World Water Day serves as an annual reminder to all countries of the importance of water in sustaining life. For indigenous communities, water is as valuable as land in sustaining livelihood and culture. Agriculture—the main livelihood of Indigenous Peoples—depends on water, and without sufficient water supply, daily lives would go on harder. The world’s Indigenous Peoples (IP) are at the forefront of protecting our natural waters; they incorporate into their traditions the practice of keeping it available and accessible to the communities. The Philippine Indigenous Peoples pride themselves on their staunch defense and preservation of the country’s water systems.
Sadly, in current events, WATER IS BECOMING SCARCE. Dams and energy projects sponsored by the state and greedy corporations pose risks to water resources that IP has been preserving for decades. They disguise these projects with the intent of increasing the accessibility of water for those in land-locked areas. But in reality, these projects only serve the greedy interests of big corporations. The dam projects are found mainly on indigenous lands, the construction of which leaves permanent wreckage on the land and environment that the IP depends on.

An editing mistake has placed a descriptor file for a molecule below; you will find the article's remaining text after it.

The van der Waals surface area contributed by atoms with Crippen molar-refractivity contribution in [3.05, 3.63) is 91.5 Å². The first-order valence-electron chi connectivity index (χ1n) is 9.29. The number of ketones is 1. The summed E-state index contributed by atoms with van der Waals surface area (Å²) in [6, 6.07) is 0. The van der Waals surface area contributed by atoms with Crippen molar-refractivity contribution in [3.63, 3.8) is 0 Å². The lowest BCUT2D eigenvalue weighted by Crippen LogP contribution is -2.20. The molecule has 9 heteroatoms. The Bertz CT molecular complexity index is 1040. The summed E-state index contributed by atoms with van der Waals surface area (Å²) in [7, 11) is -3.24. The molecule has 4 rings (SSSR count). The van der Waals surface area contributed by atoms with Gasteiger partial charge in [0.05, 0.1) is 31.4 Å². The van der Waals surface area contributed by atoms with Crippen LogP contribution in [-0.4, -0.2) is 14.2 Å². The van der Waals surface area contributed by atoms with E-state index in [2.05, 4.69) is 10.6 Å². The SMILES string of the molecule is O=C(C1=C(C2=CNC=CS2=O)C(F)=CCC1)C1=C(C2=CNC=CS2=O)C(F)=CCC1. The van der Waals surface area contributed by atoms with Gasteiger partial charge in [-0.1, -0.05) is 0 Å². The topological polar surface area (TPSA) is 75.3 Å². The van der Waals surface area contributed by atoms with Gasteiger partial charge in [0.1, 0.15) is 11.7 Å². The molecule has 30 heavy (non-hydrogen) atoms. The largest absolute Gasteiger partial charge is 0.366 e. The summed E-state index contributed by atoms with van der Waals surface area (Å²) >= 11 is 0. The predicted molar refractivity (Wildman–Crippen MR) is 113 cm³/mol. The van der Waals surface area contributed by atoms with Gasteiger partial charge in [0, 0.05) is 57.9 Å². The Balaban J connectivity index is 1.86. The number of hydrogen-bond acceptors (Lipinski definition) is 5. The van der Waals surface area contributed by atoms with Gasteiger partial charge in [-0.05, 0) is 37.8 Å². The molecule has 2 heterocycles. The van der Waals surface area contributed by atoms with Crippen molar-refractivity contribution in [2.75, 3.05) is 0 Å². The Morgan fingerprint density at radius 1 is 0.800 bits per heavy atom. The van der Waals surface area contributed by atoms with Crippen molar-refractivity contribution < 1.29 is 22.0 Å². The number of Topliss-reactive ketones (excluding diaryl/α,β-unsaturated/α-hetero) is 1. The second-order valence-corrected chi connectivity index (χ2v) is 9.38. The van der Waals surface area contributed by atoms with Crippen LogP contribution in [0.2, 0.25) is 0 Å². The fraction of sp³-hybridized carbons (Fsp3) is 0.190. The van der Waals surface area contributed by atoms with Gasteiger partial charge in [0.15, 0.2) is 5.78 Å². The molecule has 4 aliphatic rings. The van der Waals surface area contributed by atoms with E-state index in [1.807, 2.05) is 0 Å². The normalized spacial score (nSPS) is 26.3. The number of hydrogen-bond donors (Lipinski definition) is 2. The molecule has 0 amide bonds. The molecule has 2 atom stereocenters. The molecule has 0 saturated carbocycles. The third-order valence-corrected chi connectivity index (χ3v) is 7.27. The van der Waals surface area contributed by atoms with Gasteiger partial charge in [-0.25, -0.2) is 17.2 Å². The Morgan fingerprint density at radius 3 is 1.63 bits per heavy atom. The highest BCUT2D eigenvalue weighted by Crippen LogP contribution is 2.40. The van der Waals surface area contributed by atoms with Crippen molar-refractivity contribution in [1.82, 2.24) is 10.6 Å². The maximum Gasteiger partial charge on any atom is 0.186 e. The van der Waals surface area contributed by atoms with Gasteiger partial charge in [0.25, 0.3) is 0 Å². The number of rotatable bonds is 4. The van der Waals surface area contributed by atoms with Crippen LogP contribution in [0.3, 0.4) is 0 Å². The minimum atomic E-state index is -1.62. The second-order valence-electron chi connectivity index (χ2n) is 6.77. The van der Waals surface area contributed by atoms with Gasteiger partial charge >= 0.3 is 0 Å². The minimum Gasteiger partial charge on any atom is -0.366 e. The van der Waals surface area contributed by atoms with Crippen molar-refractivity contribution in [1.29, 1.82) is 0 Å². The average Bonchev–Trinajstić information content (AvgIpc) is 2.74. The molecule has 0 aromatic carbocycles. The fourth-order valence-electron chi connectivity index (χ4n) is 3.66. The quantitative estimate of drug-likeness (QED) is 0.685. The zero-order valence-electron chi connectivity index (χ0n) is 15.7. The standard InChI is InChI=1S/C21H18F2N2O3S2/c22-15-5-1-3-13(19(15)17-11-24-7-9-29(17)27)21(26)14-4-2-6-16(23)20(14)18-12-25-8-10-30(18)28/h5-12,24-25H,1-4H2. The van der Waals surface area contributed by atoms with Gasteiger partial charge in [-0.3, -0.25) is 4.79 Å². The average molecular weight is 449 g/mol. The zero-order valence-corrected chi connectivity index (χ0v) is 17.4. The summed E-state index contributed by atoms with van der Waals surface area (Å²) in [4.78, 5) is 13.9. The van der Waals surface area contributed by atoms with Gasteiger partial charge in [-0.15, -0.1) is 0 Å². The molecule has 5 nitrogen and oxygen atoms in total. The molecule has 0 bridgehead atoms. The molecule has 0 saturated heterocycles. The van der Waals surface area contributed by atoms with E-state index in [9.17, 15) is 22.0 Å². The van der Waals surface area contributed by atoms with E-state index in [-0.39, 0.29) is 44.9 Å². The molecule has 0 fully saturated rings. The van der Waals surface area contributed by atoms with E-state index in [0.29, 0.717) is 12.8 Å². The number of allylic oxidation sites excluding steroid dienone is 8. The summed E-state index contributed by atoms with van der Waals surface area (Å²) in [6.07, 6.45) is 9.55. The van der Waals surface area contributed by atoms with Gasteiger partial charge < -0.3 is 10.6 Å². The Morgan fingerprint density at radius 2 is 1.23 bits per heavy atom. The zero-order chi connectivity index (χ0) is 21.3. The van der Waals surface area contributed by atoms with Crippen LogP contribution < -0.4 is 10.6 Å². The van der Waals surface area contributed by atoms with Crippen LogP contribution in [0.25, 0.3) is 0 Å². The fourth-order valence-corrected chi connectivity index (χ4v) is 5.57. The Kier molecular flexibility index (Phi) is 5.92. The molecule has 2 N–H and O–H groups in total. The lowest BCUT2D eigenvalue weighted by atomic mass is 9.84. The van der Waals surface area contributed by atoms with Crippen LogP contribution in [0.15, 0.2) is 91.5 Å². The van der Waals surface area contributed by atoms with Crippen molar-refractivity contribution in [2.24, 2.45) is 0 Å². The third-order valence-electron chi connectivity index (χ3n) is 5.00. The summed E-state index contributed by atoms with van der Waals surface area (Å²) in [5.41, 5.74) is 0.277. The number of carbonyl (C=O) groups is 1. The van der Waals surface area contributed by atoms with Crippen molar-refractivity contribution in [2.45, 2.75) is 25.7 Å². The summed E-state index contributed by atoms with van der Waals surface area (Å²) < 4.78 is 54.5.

The government refuses to listen to alternative ways to increase water accessibility and will instead choose what brings more profit. The construction of large dams, such as the Kaliwa, Gened, Saltan, and Jalaur, shall displace many communities. It has instead resulted in militarization and bombings of opposing communities that impact the affected communities’ assertion of free prior informed consent. State forces also continuously red-tag and file fabricated criminal charges against opposing leaders.
The threat of big projects has birthed many mass movements across indigenous communities in the country. The Isneg, the Dumagat, the Remontado, and the peoples of Pinukpok and Balbalan are just a few of those who have committed themselves to building a united force against destructive dam projects. Sectors from many parts of the country continue to support and contribute to the ongoing fight for our water system’s protection and preservation.
We commemorate World Water Day to show the value of our water resources and call for water systems protection. KATRIBU urges everyone to support our call to stop destructive dam projects and push for alternative ways of bringing energy and water to everyone without displacing Indigenous Peoples.